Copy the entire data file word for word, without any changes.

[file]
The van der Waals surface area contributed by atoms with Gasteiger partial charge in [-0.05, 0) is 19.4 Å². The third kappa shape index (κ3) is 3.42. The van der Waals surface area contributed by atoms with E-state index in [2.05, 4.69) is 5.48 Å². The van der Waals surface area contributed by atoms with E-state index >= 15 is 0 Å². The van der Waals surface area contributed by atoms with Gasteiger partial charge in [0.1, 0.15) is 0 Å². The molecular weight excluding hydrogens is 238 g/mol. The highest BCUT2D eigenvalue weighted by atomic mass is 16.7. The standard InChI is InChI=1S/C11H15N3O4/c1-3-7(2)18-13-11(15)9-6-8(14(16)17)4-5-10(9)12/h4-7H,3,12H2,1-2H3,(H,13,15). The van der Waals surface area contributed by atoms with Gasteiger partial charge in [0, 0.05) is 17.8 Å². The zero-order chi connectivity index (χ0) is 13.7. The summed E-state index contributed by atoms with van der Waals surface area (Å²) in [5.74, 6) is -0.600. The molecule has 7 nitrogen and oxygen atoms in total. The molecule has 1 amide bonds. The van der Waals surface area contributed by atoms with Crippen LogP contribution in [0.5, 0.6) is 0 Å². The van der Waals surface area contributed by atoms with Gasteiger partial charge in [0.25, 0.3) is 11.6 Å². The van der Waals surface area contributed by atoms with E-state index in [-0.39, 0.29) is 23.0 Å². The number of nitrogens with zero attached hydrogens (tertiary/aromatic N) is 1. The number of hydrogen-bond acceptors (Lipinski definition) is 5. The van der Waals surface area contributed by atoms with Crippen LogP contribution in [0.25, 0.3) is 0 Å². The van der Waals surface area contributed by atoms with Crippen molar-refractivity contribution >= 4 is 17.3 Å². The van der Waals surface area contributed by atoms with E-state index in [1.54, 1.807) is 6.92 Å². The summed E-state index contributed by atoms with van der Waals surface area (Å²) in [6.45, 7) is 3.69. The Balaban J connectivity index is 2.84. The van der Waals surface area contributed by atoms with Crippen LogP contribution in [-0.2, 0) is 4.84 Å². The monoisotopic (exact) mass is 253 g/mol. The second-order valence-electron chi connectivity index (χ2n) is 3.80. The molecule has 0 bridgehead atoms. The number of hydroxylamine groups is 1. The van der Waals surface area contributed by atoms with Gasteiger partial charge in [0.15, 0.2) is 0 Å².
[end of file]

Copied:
The van der Waals surface area contributed by atoms with Gasteiger partial charge in [-0.05, 0) is 19.4 Å². The third kappa shape index (κ3) is 3.42. The van der Waals surface area contributed by atoms with E-state index in [2.05, 4.69) is 5.48 Å². The van der Waals surface area contributed by atoms with E-state index >= 15 is 0 Å². The van der Waals surface area contributed by atoms with Gasteiger partial charge in [0.1, 0.15) is 0 Å². The molecular weight excluding hydrogens is 238 g/mol. The highest BCUT2D eigenvalue weighted by atomic mass is 16.7. The standard InChI is InChI=1S/C11H15N3O4/c1-3-7(2)18-13-11(15)9-6-8(14(16)17)4-5-10(9)12/h4-7H,3,12H2,1-2H3,(H,13,15). The van der Waals surface area contributed by atoms with Gasteiger partial charge in [0, 0.05) is 17.8 Å². The zero-order chi connectivity index (χ0) is 13.7. The summed E-state index contributed by atoms with van der Waals surface area (Å²) in [5.74, 6) is -0.600. The molecule has 7 nitrogen and oxygen atoms in total. The molecule has 1 amide bonds. The van der Waals surface area contributed by atoms with Crippen LogP contribution in [0.5, 0.6) is 0 Å². The van der Waals surface area contributed by atoms with Gasteiger partial charge in [0.25, 0.3) is 11.6 Å². The van der Waals surface area contributed by atoms with E-state index in [-0.39, 0.29) is 23.0 Å². The number of nitrogens with zero attached hydrogens (tertiary/aromatic N) is 1. The number of hydrogen-bond acceptors (Lipinski definition) is 5. The van der Waals surface area contributed by atoms with Crippen LogP contribution in [0.25, 0.3) is 0 Å². The van der Waals surface area contributed by atoms with Crippen molar-refractivity contribution >= 4 is 17.3 Å². The van der Waals surface area contributed by atoms with E-state index in [1.54, 1.807) is 6.92 Å². The summed E-state index contributed by atoms with van der Waals surface area (Å²) in [6.45, 7) is 3.69. The Balaban J connectivity index is 2.84. The van der Waals surface area contributed by atoms with Crippen LogP contribution in [-0.2, 0) is 4.84 Å². The monoisotopic (exact) mass is 253 g/mol. The second-order valence-electron chi connectivity index (χ2n) is 3.80. The molecule has 0 bridgehead atoms. The number of hydroxylamine groups is 1. The van der Waals surface area contributed by atoms with Gasteiger partial charge in [0.15, 0.2) is 0 Å².